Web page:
Like tort, criminal law is full of interesting cases. Because of our high exposure to stories about crime in the news, most people already feel they know a bit about this area. But, says McBrien, “studying it makes you realise how little you know about the legal principles, and brings a whole new dimension to the big cases that you read about in newspapers.”
With criminal law being a part of the legal system that sees people lose their liberty, this is “perhaps the most important area of law as it is the basis of how we have a civilised society,” adds McBrien.
Criminal barristers and solicitors have had a tough time of it lately with legal aid cuts, but their work will always be crucial.
Property rights sit at the heart of the legal system. “Land is something that we can all relate to, not least because we all live in a house or flat and through that have some sense of the legal obligations we are under,” explains McBrien.
Not that this is a simple area, with land one of the most technical of all the core legal subjects. Like equity & trusts — with which there is some crossover — there is a jigsaw feel to land law, with students’ understanding of the subject sometimes taking a while to come together.
But, once they have cracked it, an interesting career awaits for those who opt to pursue this professionally. “It’s an exciting area to work in,” continues McBrien, “with land lawyers helping new buildings to be created and old properties to be protected.”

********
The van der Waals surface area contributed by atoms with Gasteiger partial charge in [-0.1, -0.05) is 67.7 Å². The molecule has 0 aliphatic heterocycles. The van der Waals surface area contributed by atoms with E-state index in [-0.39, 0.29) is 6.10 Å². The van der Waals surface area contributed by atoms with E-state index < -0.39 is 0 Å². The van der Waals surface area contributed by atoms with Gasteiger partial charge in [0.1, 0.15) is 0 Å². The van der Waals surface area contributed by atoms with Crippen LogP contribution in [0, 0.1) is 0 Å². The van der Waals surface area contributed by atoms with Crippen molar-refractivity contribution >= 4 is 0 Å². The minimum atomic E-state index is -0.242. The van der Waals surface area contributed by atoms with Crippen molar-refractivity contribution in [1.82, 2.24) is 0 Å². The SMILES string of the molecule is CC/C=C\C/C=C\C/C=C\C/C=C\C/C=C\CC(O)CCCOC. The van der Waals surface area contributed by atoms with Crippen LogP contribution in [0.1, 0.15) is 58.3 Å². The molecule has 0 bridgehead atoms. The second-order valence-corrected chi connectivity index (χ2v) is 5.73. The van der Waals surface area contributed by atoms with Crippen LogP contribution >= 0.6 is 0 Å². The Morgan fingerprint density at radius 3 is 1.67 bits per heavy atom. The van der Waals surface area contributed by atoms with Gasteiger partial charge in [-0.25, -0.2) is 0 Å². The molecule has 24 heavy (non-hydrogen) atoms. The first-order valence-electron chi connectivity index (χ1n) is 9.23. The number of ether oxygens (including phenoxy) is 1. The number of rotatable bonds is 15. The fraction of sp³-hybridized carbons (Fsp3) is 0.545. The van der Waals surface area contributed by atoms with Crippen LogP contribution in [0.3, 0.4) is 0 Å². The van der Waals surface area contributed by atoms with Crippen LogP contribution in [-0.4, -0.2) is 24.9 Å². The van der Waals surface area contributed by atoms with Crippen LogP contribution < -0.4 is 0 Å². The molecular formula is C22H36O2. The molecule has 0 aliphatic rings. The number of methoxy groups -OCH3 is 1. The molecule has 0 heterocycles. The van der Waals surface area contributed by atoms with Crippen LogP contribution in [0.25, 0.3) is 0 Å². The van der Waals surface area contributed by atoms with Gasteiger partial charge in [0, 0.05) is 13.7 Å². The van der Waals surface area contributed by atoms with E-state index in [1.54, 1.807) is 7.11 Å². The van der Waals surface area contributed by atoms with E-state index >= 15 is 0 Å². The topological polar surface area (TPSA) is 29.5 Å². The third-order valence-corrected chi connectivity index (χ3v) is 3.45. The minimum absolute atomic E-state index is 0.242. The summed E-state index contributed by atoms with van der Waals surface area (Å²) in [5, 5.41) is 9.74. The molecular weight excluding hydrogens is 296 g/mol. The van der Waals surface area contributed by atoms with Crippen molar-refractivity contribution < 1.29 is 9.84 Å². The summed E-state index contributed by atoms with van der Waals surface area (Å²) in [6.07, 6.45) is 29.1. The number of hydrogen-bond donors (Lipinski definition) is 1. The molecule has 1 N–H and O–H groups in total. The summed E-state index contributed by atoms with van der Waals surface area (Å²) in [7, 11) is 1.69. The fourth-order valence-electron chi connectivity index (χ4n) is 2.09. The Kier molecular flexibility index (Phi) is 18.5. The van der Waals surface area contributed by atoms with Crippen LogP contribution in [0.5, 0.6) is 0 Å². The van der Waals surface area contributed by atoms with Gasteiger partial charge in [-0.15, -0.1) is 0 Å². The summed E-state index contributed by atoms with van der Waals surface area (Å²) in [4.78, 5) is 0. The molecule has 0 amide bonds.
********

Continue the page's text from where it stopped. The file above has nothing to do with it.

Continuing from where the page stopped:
EU law remains very much part of law school syllabuses and, with Brexit negotiations set to take a number of years, it is likely to do so for some time yet. Indeed, with the UK’s relationship with Europe under the microscope, there has probably never been such an interesting time to be studying EU law.
“Students learn how membership of the EU has impacted our law, how the various EU primary or secondary sources (such as regulations and directives) function, and about the wider responsibilities and commitments that we have to the EU,” says McBrien.
One of the main EU law-based careers is competition law, which is a major practice area for many corporate law firms. EU law also has a strong constitutional law element, and can tie in with careers in government and human rights.
Every time you buy something, you enter into a contract. That is the starting point for this module, which proceeds to drill down into the law around making an offer (be that an offer to buy a coffee or a car), accepting the offer and dealing with what happens when things do not go to plan.
“Students tend to enjoy finding out about an area of law that underpins the transactions they are involved in everyday,” says McBrien. “That’s the basis of contract law, which extends to cover the most complex transactions between large organisations. Given BPP’s relationships with many corporate law firms, our contract law course is very much business focused.”
This area is a staple of City law firm practice and commercial in-house legal roles.
The next start date for the GDL at BPP (in London, Leeds and Manchester and for the Distance Learning course) is January 2017. Take a look at the BPP website for more information about the course and how to apply.